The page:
In Hungary, there are only a few sector-wide collective agreements at either company (11%) or multi-employer level (2%) and the minority of the employees are covered by collective agreements (23%) (Budapest, 2010, J. Neumann- I. Grajczjár-A. Tóth, 229-230. pp.) . There is no available sectoral or national study based on statistically or qualitatively valid research on collective bargaining or agreements. Until 2010 at the National Council for the Reconciliation of Interests (OÉT) the government agrees with employers and unions on a nominal overall gross wage increase. In 2011 the government has stop consulting unions and employers on minimum wage, and the National Economic and Social Council (NGTT) can only make recommendations (HU1107021I)

  • To what extent are there derogations from collective agreements? Describe any trends in terms of derogations.

The collective agreements for the public Media, for the public transportation in Budapest (BKV) and the sectoral bakery agreement have been abolished in 2011with reference to restructuring (Media) and financial problems (BKV). In the bakery sector it has been difficult also in former years to renegotiate the agreement. Bakery employers are not really interested. Even the former agreement could only be signed after bigger concessions in wages by the Union.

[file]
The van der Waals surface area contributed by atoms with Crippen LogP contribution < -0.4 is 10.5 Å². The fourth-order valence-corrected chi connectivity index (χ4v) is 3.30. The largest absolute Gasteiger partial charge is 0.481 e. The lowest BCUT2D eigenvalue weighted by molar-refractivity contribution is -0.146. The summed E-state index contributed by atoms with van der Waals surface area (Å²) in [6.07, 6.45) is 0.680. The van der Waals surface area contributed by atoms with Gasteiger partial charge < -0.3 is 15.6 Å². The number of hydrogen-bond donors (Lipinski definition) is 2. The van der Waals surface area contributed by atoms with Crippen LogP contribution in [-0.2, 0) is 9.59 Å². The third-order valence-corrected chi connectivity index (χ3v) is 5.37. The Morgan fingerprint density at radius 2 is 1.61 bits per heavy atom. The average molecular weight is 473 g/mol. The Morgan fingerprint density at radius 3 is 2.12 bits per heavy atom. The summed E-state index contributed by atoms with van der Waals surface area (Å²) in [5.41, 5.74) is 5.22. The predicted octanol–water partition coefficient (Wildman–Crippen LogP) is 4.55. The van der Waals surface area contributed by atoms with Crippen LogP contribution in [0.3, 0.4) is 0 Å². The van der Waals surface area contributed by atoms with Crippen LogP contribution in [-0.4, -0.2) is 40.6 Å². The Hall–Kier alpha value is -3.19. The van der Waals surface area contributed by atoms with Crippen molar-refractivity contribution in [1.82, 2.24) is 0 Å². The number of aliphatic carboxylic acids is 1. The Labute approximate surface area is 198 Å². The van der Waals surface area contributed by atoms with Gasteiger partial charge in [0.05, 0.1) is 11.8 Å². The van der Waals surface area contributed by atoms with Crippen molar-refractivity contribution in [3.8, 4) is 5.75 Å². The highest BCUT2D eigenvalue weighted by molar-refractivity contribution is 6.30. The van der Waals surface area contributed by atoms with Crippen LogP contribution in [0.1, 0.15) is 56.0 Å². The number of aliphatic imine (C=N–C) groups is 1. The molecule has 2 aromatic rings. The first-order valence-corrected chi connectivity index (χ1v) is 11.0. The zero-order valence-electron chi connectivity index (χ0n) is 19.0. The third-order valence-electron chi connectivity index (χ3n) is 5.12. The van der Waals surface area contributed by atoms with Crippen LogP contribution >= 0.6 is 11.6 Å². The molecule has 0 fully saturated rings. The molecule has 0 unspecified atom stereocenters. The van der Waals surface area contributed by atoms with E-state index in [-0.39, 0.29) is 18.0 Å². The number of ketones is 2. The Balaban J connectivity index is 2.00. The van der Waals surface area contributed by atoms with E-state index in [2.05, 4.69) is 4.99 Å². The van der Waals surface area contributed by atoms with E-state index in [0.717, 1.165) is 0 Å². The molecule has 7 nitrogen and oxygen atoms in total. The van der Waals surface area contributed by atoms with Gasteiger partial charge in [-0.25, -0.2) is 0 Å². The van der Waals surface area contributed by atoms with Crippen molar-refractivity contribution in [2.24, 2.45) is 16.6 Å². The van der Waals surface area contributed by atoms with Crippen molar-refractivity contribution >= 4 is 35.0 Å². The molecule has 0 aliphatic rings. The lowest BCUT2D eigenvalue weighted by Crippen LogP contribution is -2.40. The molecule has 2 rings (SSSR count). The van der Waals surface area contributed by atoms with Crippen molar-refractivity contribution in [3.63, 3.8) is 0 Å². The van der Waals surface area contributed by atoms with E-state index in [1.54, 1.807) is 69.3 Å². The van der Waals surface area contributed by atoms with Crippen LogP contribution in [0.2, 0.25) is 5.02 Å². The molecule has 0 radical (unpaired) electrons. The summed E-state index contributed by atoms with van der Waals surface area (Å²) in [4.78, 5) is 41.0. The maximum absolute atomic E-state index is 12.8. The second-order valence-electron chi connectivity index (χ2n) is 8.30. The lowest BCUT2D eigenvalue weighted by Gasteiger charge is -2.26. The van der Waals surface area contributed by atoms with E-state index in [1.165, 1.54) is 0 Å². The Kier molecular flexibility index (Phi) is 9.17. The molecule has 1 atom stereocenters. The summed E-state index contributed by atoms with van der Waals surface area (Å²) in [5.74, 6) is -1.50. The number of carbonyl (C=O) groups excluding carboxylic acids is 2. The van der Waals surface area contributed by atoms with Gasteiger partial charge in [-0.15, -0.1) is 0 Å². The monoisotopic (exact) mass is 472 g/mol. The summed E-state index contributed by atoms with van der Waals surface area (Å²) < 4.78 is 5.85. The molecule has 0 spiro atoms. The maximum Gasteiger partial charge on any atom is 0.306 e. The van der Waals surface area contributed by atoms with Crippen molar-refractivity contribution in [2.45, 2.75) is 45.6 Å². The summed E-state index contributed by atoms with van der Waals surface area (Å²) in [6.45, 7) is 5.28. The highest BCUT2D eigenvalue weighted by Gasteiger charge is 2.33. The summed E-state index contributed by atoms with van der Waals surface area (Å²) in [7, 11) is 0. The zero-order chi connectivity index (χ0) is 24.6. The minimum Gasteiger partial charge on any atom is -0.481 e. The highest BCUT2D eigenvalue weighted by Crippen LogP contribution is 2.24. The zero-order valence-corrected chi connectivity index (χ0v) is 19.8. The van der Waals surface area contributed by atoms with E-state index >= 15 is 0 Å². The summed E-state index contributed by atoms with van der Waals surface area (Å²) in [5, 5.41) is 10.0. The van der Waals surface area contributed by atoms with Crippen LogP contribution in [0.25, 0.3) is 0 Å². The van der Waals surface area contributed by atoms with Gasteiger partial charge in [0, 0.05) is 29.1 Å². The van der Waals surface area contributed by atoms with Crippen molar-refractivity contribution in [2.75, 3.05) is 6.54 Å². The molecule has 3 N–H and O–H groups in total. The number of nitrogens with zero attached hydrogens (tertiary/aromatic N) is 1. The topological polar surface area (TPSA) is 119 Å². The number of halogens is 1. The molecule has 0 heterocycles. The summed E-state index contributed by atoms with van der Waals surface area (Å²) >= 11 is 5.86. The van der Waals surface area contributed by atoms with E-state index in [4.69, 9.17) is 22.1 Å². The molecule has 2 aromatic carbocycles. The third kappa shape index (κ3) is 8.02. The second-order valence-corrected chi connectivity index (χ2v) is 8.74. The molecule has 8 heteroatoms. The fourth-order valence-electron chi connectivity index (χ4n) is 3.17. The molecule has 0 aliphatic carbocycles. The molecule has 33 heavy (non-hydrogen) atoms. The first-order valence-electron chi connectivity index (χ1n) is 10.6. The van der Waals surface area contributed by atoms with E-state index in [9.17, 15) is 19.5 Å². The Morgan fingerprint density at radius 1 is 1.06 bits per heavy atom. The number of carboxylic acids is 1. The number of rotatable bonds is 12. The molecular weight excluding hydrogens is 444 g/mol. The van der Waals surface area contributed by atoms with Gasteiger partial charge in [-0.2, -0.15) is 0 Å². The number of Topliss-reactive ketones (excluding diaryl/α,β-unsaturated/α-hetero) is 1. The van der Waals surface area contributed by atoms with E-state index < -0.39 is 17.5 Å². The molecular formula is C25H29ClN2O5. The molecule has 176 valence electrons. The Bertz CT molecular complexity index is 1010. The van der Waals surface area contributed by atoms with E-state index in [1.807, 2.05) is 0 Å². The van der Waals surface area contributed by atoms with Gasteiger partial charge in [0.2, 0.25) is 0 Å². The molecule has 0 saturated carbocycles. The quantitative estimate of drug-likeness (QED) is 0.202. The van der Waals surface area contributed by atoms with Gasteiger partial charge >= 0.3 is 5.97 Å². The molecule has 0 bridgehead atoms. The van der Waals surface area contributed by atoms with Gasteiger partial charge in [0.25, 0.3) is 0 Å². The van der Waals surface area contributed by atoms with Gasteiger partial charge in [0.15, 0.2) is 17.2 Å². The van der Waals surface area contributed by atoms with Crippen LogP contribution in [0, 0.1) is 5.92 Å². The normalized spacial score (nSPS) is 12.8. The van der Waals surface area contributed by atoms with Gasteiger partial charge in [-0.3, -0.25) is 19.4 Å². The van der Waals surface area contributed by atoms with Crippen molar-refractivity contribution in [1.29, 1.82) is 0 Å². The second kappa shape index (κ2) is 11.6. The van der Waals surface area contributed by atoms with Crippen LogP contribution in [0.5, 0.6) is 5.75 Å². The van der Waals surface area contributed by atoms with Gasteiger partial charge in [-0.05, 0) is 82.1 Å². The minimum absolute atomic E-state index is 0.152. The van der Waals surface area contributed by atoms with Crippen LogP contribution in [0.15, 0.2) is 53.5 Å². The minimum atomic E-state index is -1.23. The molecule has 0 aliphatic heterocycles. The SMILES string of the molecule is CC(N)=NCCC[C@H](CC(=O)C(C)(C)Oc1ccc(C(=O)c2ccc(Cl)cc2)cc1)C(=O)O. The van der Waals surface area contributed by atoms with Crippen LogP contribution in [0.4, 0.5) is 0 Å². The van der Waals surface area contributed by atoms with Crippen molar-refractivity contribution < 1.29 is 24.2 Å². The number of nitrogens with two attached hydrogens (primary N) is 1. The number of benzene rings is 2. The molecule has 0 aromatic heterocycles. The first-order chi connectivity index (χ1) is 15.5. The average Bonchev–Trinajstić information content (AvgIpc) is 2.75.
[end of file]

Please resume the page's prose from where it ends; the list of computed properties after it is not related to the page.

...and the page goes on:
• If there have been any major bipartite or tripartite initiatives at national level, please provide details. (Do not include initiatives which deal specifically with the economic situation as these should be covered in question 5)

No such initiatives

A major change is that the government does not negotiate collectively with the social partners in the OÉT; it meets the representatives of the trade unions and the employer associations one by one.

  • Other conditions of employment (these might include training and skills, job security, occupational pensions, equal opportunities and diversity issues)

Information on developments in pay and working time in the course of 2011 is being collected in the Annual Updates on working time and pay, and therefore does not need to be reported here.

5. Responses to the economic situation